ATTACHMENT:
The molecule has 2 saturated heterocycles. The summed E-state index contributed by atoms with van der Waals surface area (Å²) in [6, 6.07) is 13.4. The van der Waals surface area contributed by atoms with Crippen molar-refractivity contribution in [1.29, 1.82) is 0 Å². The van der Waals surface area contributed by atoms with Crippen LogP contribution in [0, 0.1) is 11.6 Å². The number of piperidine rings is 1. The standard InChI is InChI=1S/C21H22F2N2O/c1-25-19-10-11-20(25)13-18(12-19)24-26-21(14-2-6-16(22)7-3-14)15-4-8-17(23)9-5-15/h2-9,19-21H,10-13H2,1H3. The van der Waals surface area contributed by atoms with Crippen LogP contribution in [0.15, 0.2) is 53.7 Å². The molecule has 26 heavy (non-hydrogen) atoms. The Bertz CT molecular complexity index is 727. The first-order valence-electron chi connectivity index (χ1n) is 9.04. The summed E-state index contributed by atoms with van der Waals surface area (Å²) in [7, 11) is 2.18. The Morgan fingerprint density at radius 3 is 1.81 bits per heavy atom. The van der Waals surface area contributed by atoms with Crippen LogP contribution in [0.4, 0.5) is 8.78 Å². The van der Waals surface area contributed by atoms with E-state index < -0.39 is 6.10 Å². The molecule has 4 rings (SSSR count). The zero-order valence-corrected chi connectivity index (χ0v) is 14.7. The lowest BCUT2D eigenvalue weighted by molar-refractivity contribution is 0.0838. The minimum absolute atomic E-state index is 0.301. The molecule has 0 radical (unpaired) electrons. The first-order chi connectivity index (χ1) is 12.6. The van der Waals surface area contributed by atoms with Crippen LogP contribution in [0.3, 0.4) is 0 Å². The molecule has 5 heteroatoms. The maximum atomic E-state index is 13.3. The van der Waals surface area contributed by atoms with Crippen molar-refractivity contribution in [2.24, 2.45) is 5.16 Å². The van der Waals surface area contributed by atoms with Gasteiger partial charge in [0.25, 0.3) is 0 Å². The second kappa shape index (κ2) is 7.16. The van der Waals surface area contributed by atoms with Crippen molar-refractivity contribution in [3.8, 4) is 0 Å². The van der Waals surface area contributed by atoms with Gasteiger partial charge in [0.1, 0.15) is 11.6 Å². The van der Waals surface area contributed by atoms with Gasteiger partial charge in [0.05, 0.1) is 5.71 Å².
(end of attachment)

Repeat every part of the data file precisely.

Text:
The molecule has 2 saturated heterocycles. The summed E-state index contributed by atoms with van der Waals surface area (Å²) in [6, 6.07) is 13.4. The van der Waals surface area contributed by atoms with Crippen molar-refractivity contribution in [1.29, 1.82) is 0 Å². The van der Waals surface area contributed by atoms with Crippen LogP contribution in [0, 0.1) is 11.6 Å². The number of piperidine rings is 1. The standard InChI is InChI=1S/C21H22F2N2O/c1-25-19-10-11-20(25)13-18(12-19)24-26-21(14-2-6-16(22)7-3-14)15-4-8-17(23)9-5-15/h2-9,19-21H,10-13H2,1H3. The van der Waals surface area contributed by atoms with Crippen LogP contribution in [0.15, 0.2) is 53.7 Å². The molecule has 26 heavy (non-hydrogen) atoms. The Bertz CT molecular complexity index is 727. The first-order valence-electron chi connectivity index (χ1n) is 9.04. The summed E-state index contributed by atoms with van der Waals surface area (Å²) in [7, 11) is 2.18. The Morgan fingerprint density at radius 3 is 1.81 bits per heavy atom. The van der Waals surface area contributed by atoms with Crippen LogP contribution in [0.4, 0.5) is 8.78 Å². The van der Waals surface area contributed by atoms with E-state index < -0.39 is 6.10 Å². The molecule has 4 rings (SSSR count). The zero-order valence-corrected chi connectivity index (χ0v) is 14.7. The lowest BCUT2D eigenvalue weighted by molar-refractivity contribution is 0.0838. The minimum absolute atomic E-state index is 0.301. The molecule has 0 radical (unpaired) electrons. The first-order chi connectivity index (χ1) is 12.6. The van der Waals surface area contributed by atoms with Crippen LogP contribution in [0.3, 0.4) is 0 Å². The molecule has 5 heteroatoms. The maximum atomic E-state index is 13.3. The van der Waals surface area contributed by atoms with Crippen molar-refractivity contribution in [2.24, 2.45) is 5.16 Å². The van der Waals surface area contributed by atoms with Gasteiger partial charge in [0.25, 0.3) is 0 Å². The second kappa shape index (κ2) is 7.16. The van der Waals surface area contributed by atoms with Crippen molar-refractivity contribution in [3.8, 4) is 0 Å². The van der Waals surface area contributed by atoms with Gasteiger partial charge in [0.1, 0.15) is 11.6 Å². The van der Waals surface area contributed by atoms with Gasteiger partial charge in [0.05, 0.1) is 5.71 Å².